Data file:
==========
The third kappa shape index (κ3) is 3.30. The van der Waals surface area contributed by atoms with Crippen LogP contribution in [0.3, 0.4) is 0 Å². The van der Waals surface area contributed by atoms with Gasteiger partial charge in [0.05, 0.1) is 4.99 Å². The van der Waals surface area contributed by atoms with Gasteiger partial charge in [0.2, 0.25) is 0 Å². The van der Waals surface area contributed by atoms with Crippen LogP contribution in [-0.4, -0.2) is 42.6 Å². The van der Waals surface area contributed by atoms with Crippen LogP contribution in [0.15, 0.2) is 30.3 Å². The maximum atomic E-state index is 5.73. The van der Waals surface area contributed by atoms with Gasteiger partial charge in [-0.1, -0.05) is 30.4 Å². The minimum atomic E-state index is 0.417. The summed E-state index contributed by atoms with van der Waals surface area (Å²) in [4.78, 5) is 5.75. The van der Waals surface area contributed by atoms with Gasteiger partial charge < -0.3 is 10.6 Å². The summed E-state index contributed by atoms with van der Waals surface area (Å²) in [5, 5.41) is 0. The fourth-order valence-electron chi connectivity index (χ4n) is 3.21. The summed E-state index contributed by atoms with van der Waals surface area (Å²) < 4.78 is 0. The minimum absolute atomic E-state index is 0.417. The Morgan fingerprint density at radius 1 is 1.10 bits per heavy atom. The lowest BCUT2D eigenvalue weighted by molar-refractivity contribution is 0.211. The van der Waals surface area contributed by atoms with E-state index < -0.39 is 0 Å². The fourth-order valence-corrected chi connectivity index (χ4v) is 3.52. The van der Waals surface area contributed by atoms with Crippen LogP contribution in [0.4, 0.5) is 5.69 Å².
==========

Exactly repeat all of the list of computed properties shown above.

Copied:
The third kappa shape index (κ3) is 3.30. The van der Waals surface area contributed by atoms with Crippen LogP contribution in [0.3, 0.4) is 0 Å². The van der Waals surface area contributed by atoms with Gasteiger partial charge in [0.05, 0.1) is 4.99 Å². The van der Waals surface area contributed by atoms with Gasteiger partial charge in [0.2, 0.25) is 0 Å². The van der Waals surface area contributed by atoms with Crippen LogP contribution in [-0.4, -0.2) is 42.6 Å². The van der Waals surface area contributed by atoms with Crippen LogP contribution in [0.15, 0.2) is 30.3 Å². The maximum atomic E-state index is 5.73. The van der Waals surface area contributed by atoms with Gasteiger partial charge in [-0.1, -0.05) is 30.4 Å². The minimum atomic E-state index is 0.417. The summed E-state index contributed by atoms with van der Waals surface area (Å²) in [4.78, 5) is 5.75. The van der Waals surface area contributed by atoms with Gasteiger partial charge < -0.3 is 10.6 Å². The summed E-state index contributed by atoms with van der Waals surface area (Å²) in [5, 5.41) is 0. The fourth-order valence-electron chi connectivity index (χ4n) is 3.21. The summed E-state index contributed by atoms with van der Waals surface area (Å²) < 4.78 is 0. The minimum absolute atomic E-state index is 0.417. The Morgan fingerprint density at radius 1 is 1.10 bits per heavy atom. The lowest BCUT2D eigenvalue weighted by molar-refractivity contribution is 0.211. The van der Waals surface area contributed by atoms with E-state index < -0.39 is 0 Å². The fourth-order valence-corrected chi connectivity index (χ4v) is 3.52. The van der Waals surface area contributed by atoms with Crippen LogP contribution in [0.4, 0.5) is 5.69 Å².